What are floaters?

Floaters are little “cobwebs” or specks that float around in the field of vision. They are small, dark, shadowy shapes that can look like spots, thread-like strands, or squiggly lines. They move as your eyes move and seem to dart away when you try to look at them directly. They do not follow your eye movements precisely, and usually drift when you hold your eyes still.

Most people have floaters and learn to ignore them. A person with floaters usually doesn’t notice them until the floaters are large or numerous. Floaters can be more obvious when looking at something with a bright background, such as white paper or a blue sky.

What causes floaters?

Floaters happen when a part of the eye called the vitreous slowly shrinks. The vitreous is a gel-like substance that fills about 80 percent of the eye and helps it maintain a round shape. As the vitreous shrinks, it becomes stringy, and the strands that form can cast tiny shadows on the retina, the light-sensitive area at the back of the eye. These shadows can appear as floaters.

In most cases, floaters are a normal part of aging, and do not cause serious problems. They can be annoying at first, but eventually the brain adapts and “learns to ignore” these spots. If you have floaters, you might notice that when you are in areas with new lighting conditions, old floaters that you have long forgotten can “reappear”.

However, there are other, more serious causes of floaters. These include infection, inflammation (uveitis), hemorrhaging, retinal tears, and injury to the eye.

Who is at risk of floaters?

Floaters are more likely to develop as a person ages. They are more common in people who are very nearsighted, have diabetes, or who have had cataract surgery.

How are floaters treated?

If floaters don’t cause bothersome symptoms, no treatment is needed.

In some people, floaters can be so dense and numerous that they significantly obscure vision. In these rare cases, a vitrectomy surgery might be warranted.

A vitrectomy is a surgery that removes floaters along with the vitreous gel. During surgery, the vitreous is removed and replaced with a salt solution. In less than two days, the body replaces the salt solution with natural fluids, called the aqueous humor. Because the original vitreous is mostly water, the person will not notice any change between the aqueous fluid and the original vitreous.

This surgery can cause complications that might harm vision. These include retinal detachment, retinal tears, and cataract. Most eye doctors will not recommend this surgery unless the floaters cause serious problems with vision.

How are floaters related to retinal detachment?

In some cases, floaters might be a sign of a retinal detachment.

The vitreous lies on top of the retina. When the vitreous detaches from the retina, it is much like an address label being peeled off of an envelope. Sometimes, the label comes off cleanly, but other times, it tears some of the underlying envelope in the process. If the vitreous tears the retina when it detaches, the tear can worsen into a retinal detachment.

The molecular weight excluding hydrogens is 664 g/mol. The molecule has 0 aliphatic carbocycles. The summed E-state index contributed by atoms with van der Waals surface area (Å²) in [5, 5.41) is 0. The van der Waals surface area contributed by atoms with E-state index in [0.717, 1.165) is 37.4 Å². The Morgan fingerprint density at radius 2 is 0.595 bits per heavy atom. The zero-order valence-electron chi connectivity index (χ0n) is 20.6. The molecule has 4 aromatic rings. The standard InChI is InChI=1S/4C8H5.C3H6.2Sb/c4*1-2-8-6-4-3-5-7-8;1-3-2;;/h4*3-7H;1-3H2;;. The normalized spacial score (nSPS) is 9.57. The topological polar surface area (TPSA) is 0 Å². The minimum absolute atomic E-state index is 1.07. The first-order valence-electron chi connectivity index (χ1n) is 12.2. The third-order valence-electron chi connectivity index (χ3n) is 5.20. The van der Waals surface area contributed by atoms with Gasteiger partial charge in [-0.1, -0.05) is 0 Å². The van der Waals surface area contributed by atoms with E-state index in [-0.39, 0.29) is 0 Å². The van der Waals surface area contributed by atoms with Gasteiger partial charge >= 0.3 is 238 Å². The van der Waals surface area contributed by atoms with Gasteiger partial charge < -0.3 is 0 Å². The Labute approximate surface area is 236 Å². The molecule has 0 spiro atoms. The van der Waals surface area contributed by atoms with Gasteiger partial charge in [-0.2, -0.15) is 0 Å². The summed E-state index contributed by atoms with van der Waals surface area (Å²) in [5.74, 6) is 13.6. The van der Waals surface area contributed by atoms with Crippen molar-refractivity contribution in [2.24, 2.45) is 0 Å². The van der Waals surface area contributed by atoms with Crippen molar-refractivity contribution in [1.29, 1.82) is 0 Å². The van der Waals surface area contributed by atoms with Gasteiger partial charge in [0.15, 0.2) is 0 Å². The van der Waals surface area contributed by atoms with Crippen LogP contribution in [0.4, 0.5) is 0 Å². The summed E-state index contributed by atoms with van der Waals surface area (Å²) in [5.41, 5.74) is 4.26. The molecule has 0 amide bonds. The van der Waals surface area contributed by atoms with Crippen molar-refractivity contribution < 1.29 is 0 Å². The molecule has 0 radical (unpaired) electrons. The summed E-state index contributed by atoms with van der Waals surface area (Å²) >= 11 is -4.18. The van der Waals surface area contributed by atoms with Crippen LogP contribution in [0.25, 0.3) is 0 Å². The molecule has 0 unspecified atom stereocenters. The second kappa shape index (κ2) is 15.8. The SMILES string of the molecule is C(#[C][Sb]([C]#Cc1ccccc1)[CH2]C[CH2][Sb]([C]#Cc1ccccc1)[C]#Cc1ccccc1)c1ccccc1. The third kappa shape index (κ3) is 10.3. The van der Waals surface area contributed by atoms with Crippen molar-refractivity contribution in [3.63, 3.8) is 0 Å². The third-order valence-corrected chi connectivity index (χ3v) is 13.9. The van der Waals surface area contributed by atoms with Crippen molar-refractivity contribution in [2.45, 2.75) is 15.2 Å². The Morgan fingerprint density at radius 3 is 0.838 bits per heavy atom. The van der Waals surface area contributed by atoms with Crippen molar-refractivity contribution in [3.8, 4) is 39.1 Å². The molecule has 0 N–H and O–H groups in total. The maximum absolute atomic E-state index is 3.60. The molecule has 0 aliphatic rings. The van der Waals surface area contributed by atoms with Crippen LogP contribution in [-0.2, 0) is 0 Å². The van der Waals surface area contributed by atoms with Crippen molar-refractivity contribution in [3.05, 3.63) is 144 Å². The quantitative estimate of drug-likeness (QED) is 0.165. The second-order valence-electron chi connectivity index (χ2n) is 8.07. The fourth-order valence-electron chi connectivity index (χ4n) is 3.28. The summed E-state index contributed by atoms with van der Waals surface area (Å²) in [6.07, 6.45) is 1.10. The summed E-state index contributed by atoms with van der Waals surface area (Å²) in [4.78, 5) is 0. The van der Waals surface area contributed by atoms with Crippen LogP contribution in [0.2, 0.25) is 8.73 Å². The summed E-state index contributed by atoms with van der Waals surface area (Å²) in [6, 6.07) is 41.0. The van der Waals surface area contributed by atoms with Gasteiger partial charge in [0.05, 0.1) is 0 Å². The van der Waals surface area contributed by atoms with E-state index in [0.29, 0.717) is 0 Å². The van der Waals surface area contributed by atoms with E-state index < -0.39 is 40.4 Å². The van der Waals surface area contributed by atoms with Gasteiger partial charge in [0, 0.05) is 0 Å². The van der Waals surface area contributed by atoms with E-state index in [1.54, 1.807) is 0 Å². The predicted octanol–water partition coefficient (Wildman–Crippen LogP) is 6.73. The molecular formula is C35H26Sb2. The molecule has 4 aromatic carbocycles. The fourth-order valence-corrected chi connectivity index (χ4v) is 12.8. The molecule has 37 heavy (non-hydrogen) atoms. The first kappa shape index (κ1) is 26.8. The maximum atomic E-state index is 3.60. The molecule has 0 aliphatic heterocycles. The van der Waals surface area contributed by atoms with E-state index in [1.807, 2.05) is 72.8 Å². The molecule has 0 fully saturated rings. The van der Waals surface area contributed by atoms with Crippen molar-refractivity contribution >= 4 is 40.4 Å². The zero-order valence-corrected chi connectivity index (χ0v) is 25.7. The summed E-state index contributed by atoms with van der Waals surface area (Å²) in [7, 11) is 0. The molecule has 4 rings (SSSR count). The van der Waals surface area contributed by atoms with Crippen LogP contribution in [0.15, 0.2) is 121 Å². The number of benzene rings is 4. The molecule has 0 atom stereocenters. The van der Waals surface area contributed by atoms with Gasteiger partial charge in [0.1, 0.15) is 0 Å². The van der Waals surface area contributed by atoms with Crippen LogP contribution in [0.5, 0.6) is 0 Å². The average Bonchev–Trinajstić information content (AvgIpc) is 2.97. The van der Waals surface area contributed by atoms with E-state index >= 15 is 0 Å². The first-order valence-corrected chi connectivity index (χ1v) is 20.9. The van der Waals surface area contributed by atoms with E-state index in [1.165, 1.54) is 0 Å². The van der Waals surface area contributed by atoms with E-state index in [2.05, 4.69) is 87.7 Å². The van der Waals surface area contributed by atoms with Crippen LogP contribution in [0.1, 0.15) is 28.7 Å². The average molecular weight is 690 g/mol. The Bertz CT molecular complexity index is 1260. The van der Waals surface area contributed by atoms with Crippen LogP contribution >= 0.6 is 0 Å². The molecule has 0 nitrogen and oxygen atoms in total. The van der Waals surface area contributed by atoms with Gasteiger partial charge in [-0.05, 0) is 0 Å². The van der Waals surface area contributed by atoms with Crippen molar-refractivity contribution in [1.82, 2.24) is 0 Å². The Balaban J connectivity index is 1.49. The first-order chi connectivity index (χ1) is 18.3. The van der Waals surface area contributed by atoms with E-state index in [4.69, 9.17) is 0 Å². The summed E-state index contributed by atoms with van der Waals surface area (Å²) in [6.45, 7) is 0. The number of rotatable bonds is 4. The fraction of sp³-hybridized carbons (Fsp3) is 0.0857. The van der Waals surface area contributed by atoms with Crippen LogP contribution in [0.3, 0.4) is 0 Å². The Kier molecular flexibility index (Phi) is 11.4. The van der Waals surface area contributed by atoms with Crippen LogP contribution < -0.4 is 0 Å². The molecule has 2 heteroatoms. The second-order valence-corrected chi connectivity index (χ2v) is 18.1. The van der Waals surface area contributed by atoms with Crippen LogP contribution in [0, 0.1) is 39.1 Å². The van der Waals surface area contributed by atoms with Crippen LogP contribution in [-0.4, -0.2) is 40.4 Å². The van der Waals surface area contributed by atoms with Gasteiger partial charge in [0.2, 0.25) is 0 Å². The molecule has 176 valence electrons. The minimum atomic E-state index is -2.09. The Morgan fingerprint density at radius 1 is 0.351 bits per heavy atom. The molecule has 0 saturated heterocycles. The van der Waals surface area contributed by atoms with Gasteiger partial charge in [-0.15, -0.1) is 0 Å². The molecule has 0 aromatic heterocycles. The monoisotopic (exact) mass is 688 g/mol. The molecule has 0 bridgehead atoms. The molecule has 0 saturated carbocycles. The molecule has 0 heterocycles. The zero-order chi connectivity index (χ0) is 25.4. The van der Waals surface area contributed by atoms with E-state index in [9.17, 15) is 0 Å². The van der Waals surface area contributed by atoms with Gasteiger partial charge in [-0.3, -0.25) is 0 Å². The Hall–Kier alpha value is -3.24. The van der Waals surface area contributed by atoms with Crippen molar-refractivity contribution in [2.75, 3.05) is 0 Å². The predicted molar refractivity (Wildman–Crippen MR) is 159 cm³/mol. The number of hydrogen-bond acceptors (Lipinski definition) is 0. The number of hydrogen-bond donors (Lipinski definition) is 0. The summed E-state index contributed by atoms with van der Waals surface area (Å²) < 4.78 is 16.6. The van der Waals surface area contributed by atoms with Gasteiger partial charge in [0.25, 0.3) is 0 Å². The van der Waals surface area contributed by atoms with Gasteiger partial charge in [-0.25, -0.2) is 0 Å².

Often in a vitreous detachment, a section of the vitreous pulls fine strands away from the retina cleanly and all at once. This causes many new floaters to appear all of a sudden. In most cases, this does not threaten vision or need treatment.

In a retinal detachment, part of the retina is torn and pulled away from its normal position at the back wall of the eye. This can cause a sudden increase in floaters that might come with light flashes or peripheral (side) vision loss.

A retinal detachment is a medical emergency. If left untreated, it can lead to permanent vision loss within two or three days or even blindness in the eye. If you have signs of a retinal detachment, seek treatment immediately.

When is retinal detachment most likely to happen?

Retinal detachment is most likely to happen directly after a vitreous detachment. Normally, it takes three months after a person’s first floater for the vitreous to completely detach from the retina. If you have a floater for the first time, you should see your eye doctor regularly during the months following so that he or she can make sure you do not develop a retinal detachment.

If a retinal detachment is caught early, it can usually be treated with laser treatment in the eye doctor’s office. If the retinal detachment goes untreated for too long (sometimes for only a few days), a much more serious surgery such as vitrectomy or scleral buckle might be required.

If you have recently had a vitreous detachment, watch carefully for symptoms of retinal detachment, such as flashes of light, a shower of dots, and a pitch-black curtain entering and moving across your vision in any direction. If you have any of these symptoms, especially if you have more than one symptom at the same time, see your eye doctor or go the nearest emergency room immediately.